Community editor and columnist Kris Capps is a longtime resident of Fairbanks and Denali Park. Contact her at kcapps@newsminer.com, in the office at 459-7546 or by cell at 322-6334. Follow her on Twitter: @FDNMKris.

Healy 100 graphic

Graphic courtesy Denali Chamber of Commerce

The most common questions that get asked about the history of Healy are ‘How did Healy get its name?’ and ‘What are the three valleys that make up Tri-Valley?’

This year happens to be the 100th birthday of Healy and there is someone who tries to answer those questions. Longtime resident Beverly Hall Mitchell will offer a free slideshow presentation about the history of Healy at 6 p.m. today at the Denali Chamber of Commerce and Visitor Center.

I got a preview of answers to some of those pressing questions. First, the Tri-Valley question: The three creeks are Nenana Creek, Healy Creek and Dry Creek.

“I know that Dry Creek seems silly, but Barb McFarland is the one who told me that and she is the one that named it,” Mitchell said. “There was a contest to name it and she won.”

Some people may think the third creek is actually Riley Creek, but Mitchell said that is not true. Tri-Valley School was named before students in the Denali area began attending Tri-Valley School, she said.

How did Healy get it’s name?

There is no official date for the founding of Healy, Mitchell said. However, railroad construction and coal mining both began there in 1919. The 1920 census shows about 200 people lived in the area.

“If the census had been taken a year earlier, the census taker could have counted the residents on his fingers,” Mitchell said. “There were only a few trappers and prospectors.”

It was originally named Healy Fork, after the Healy River. No one is sure who the river is named after. The name Healy Fork was often shortened to Healy, but it was not officially changed until 1968.

No one knows for sure who the river or town was named after. It might be after John J. Healy of the North American Trading and Transportation Company. Or it might have been after Michael A. Healy, a captain in the U.S. Revenue Cutter Service.

“I’ve done a lot of research on this and haven’t found anything definite,” Mitchell said.

Longtime Denali area resident Tom Walker has also researched Healy history and points out that there were two well-known Alaska/Yukon gold rush-era figures named Healy — U.S. Coast Guard Captain Michael A. Healy and trader John J. Healy. Two other men named Healy also lived in the Interior in the 1920s. One was a riverboat captain on the Yukon and Tanana Rivers and the other was a real estate salesman from Nenana.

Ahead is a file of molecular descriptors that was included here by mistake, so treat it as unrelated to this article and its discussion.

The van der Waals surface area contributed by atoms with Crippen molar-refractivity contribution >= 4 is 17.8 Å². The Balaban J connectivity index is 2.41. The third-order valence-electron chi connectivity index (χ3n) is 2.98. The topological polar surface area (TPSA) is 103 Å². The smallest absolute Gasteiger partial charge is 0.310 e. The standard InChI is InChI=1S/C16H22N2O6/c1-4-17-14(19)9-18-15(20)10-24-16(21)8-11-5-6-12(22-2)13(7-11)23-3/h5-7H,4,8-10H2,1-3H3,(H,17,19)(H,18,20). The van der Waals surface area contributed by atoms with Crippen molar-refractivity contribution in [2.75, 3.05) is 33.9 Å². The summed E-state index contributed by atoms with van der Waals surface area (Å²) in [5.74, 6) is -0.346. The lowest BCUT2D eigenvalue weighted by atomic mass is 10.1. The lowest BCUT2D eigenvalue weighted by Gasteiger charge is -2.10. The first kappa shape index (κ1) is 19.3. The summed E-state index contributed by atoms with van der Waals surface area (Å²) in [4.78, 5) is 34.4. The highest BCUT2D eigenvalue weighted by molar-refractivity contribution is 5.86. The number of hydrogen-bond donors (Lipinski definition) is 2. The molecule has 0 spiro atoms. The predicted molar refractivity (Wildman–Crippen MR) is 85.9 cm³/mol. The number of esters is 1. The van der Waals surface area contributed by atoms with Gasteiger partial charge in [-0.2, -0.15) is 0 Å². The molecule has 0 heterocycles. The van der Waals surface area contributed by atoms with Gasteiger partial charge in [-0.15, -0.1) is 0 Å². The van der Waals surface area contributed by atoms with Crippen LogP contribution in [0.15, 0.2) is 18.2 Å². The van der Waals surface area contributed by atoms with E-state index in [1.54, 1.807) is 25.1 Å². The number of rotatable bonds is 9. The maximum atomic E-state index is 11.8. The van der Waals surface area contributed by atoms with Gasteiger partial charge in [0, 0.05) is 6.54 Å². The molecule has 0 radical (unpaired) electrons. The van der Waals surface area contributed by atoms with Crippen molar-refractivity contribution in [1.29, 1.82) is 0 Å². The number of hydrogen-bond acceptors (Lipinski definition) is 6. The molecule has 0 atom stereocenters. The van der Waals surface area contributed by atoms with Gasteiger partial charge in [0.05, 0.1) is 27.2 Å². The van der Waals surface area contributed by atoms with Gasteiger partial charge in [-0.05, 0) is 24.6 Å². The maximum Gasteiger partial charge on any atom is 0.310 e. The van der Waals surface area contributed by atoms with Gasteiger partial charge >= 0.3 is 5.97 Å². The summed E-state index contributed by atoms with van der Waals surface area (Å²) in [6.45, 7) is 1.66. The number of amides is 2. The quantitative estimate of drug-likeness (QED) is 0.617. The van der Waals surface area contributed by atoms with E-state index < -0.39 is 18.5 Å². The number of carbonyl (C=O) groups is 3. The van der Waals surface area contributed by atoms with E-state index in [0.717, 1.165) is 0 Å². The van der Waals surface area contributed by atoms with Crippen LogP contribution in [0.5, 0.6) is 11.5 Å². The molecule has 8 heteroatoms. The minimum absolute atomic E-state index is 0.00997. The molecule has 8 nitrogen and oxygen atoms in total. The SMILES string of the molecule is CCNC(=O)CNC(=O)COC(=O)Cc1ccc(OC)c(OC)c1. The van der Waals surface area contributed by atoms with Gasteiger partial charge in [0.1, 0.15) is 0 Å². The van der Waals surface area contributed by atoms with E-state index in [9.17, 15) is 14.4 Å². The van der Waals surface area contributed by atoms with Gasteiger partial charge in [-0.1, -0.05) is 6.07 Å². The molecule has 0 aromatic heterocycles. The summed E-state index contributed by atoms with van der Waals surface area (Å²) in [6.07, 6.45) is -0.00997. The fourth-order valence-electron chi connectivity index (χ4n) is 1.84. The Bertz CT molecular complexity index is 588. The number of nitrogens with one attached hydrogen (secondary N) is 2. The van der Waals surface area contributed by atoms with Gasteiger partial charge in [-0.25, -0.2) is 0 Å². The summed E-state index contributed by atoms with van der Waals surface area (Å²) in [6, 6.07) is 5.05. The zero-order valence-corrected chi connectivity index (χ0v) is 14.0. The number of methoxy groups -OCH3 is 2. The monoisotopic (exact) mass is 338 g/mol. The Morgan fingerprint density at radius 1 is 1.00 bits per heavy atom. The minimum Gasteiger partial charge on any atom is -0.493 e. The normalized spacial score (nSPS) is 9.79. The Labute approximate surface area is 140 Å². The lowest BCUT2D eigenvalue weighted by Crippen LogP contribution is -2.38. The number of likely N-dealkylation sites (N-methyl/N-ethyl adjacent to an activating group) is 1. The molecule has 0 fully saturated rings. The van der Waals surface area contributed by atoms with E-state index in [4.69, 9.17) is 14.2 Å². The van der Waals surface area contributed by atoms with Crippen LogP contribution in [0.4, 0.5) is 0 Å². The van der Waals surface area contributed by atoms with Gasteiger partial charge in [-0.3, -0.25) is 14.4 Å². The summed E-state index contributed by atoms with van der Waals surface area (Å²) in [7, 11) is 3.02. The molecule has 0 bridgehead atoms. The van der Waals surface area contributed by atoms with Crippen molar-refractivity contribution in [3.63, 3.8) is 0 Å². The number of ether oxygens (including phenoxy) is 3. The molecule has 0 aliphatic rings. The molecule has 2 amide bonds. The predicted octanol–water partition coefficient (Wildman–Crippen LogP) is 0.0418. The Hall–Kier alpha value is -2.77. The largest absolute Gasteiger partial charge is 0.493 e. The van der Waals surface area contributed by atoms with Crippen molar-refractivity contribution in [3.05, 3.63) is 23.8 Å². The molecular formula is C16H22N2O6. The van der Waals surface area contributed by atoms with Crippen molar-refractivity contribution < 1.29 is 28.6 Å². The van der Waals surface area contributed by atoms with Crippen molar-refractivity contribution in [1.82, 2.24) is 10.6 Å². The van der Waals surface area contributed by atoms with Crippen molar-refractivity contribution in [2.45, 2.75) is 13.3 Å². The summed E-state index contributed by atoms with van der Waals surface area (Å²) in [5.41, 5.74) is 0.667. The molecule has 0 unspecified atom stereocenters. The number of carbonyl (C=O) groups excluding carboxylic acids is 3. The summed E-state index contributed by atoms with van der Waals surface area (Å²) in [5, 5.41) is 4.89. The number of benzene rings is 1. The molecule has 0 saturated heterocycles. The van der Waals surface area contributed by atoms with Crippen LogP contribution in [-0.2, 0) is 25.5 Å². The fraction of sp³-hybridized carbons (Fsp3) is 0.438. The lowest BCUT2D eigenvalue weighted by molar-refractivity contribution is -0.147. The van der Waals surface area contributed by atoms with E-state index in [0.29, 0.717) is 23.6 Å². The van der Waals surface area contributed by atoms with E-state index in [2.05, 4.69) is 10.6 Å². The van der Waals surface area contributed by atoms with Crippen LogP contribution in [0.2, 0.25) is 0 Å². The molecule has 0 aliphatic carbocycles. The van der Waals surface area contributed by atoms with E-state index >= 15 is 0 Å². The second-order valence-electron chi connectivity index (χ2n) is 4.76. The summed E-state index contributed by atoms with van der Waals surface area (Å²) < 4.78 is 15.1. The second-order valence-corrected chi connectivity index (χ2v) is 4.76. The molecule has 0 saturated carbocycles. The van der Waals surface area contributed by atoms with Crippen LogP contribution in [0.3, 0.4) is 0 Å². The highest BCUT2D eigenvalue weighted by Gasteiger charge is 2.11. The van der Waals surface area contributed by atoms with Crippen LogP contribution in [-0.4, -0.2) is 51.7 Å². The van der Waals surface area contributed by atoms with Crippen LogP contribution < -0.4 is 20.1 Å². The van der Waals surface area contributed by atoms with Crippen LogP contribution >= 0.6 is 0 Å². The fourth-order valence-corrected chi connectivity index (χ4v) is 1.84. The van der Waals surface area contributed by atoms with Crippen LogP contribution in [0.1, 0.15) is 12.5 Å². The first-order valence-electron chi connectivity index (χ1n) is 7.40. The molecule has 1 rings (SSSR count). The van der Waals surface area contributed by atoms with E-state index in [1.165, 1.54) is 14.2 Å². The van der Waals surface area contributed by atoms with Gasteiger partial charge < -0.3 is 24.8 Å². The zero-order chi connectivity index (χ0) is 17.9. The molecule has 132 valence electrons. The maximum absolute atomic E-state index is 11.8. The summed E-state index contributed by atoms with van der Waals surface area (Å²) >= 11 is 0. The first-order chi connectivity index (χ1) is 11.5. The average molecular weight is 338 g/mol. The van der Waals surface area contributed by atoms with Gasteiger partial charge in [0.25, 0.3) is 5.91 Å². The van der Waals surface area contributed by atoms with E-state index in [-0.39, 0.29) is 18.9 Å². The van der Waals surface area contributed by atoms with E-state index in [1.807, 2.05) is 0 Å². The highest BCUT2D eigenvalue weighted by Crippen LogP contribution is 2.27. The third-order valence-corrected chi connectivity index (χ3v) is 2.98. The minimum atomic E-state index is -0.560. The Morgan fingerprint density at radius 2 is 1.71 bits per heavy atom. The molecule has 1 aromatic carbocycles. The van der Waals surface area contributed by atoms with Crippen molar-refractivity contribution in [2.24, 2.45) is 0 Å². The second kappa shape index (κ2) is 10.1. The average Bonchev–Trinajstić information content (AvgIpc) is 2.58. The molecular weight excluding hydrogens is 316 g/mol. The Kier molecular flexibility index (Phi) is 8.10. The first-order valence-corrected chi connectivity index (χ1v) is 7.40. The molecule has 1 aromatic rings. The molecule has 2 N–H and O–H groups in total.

“I believe that Healy Fork was named by S.A. ‘Silent Sam’ Bonnifield for his longtime friend John J. Healy of the North American Trading and Transportation Company,” Walker said.

Bonnifield was an early respected Klondike stampeder who moved on to mine in Fairbanks and the central Alaska Range. That region is named the Bonnifield Mining District and Bonnifield Creek is just over the hill from Healy Fork.

In addition, explorer-geologist Marcus Baker left a written record in his 1902 Dictionary of Alaska Place Names

“He states plainly that Healy was named for trader John J. Healy,” Walker said. “How he knew this is un-recorded.”

Fourth of July

Healy’s Fourth of July celebration begins at 11 a.m. Thursday with its annual parade, from the Totem Inn parking lot, down the Healy Spur Road, to the Tri-Valley Community Center. A community barbecue follows at 12:30 p.m. at Otto Lake. The centennial cake will be cut at 12:45 p.m.

Old-fashioned games begin at 1 p.m., including the three-legged race, watermelon eating contest, sack races, egg catch, pie-eating contest, water brigade and more. There will be bouncy houses for kids and Healy 100 merchandise for sale.

Reach columnist/community editor Kris Capps at kcapps@newsminer.com. Call her at the office 459-7546. Follow her on Twitter: @FDNMKris.

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